The helicopter station was brought down to Portland because it was deemed essential, if one was to get a helicopter crew and all the necessary staff properly integrated with a frigate or a destroyer, to have the helicopter station next to the place where the ships were working up.

The partnership between the Navy and the helicopters has gone from strength to strength, and my right hon. Friend the Minister will see from the record of the Navy in action in recent times that, at least in respect of the non-aircraft carriers—the destroyers and so on—the helicopters are not only the eyes and ears of the Navy but its teeth. It is not the 4.5-in gun on the front of a ship or its self-defence missiles that are the real weapons system but the helicopter that goes out and attacks other ships. That is what makes the Navy the potent force that it is. Any attempt to split the helicopter activity from the naval training side simply would not work; it would be a false economy.

Will my right hon. Friend the Minister tell the House about one aspect of the detailed costing figures that we have been given? How is it that, whereas we shall need even more service personnel and even more spending on fuel and on helicopters, the civilian labour force of some 475 people is almost magically to be absorbed into the current staffing levels at Devonport, with fewer than 100 additional posts being created? Either there are 400 spare bodies down at Devonport who are just waiting for the work to arrive in two or three years' time or the figures are wrong. I hope that, having been asked that question on a number of occasions in the past few weeks, my right hon. Friend will have a good answer for us.

I am conscious of the time and I know that my hon. Friend for Dorset, West would like to comment. Moreover, we should like a response from my right hon. Friend the Minister. Without further ado, therefore, may I ask my right hon. Friend most earnestly to reconsider all the facts and figures surrounding the three possible moves for Dorset; to check the MOD's case, which in itself is too weak to convince us that we should go ahead with the moves; and to look at the knock-on effects for the whole south Dorset economy? I know that other Secretaries of State would be extremely concerned if they saw the figures, which no doubt my right hon. Friend the Minister will give us later, in respect of the knock-on effect on their budgets in the coming years.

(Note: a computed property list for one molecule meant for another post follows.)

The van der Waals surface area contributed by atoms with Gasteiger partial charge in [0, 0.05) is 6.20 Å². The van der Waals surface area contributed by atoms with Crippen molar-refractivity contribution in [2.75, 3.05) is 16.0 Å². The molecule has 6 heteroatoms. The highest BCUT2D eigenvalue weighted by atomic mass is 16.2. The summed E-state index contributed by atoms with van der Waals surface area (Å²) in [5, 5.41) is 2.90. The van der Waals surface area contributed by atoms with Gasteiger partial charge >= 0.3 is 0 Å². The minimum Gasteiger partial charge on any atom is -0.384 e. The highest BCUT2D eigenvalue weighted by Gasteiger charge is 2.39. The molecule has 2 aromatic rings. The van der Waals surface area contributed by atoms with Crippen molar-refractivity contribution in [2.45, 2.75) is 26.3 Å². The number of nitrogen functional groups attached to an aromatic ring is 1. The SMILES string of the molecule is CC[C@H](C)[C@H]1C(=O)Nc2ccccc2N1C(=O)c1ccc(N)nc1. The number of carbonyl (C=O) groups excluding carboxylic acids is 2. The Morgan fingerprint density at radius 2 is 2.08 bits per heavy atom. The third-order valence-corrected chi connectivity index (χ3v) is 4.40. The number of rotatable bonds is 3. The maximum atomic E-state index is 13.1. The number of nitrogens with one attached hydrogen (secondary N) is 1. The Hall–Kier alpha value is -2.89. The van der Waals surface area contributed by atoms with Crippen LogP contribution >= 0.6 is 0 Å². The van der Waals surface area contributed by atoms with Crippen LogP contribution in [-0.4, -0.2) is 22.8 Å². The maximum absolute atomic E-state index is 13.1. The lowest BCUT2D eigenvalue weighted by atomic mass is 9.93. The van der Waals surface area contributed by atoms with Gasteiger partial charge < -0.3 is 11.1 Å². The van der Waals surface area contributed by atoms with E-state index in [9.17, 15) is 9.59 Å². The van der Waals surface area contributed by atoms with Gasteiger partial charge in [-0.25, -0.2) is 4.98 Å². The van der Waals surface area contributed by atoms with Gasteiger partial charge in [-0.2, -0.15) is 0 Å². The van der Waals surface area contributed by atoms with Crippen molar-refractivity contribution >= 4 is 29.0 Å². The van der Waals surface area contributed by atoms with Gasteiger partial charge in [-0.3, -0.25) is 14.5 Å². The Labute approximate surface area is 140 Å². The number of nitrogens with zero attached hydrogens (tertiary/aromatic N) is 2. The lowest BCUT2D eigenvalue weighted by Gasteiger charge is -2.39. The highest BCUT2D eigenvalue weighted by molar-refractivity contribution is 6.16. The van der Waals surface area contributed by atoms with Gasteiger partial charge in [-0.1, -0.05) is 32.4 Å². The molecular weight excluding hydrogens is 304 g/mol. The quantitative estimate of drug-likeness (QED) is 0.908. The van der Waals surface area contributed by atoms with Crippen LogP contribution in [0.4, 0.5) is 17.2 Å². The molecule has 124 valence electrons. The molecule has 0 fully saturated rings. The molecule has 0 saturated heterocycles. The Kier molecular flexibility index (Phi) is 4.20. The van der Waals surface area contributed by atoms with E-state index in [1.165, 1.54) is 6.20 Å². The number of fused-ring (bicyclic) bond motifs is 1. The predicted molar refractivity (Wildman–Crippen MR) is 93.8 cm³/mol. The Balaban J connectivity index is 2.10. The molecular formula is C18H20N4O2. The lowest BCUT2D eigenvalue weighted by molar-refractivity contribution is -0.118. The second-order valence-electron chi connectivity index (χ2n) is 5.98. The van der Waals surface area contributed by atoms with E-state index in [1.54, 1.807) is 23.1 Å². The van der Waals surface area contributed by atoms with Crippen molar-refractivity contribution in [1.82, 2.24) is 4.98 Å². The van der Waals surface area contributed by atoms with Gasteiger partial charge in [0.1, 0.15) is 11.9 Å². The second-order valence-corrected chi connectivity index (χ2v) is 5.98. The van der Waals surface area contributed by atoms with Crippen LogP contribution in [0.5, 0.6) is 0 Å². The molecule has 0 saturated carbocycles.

9.17 am
Sir Jim Spicer (Dorset, West)

I am conscious of the time, and I shall therefore come straight to the point. The lead has rightly been taken in this matter by my hon. Friend the Member for South Dorset (Mr. Bruce), who has performed a doughty task in supporting his constituents.

The words "peace dividend" have a very unhappy ring to them in south-west Dorset. As far as we are concerned, it has all turned sour. Three years ago, none of us ever envisaged that the effect of the peace dividend would be felt so starkly in our area.

It is not in my nature to prepare a fall-back position. My nature has always been to go forward and win. On this occasion, however, I shall deal only with the fall-back position. I hope that the remarks made by my hon. Friend the Member for South Dorset will be taken on board clearly by the MOD. In terms of employment, the effect of the changes on south and west Dorset is quite shattering. I am not yet sure whether our right hon. and hon. Friends in the Department of Trade and Industry have taken that point on board. That is why I direct my plea to that point.

There is no area in the country where house prices have been higher than in south and west Dorset. Therefore, because of the very nature of the fall of house prices, people will not be able to move if all the changes take place. They will be locked in there and be unable to move. The effect in our area will be disastrous.

I know that my right hon. Friend the Minister has written to our right hon. Friend the Secretary of State for Trade and Industry about assisted area status. I beg him to write again and to get my right hon. and learned Friend the Secretary of State for Defence to write as well. If we do not have assisted area status, we will have an area of desolation, unseen in the south of England in the past 50 years. I beg my right hon. Friend also to do all in his power to ensure that all Ministers are aware of the situation.

9.20 am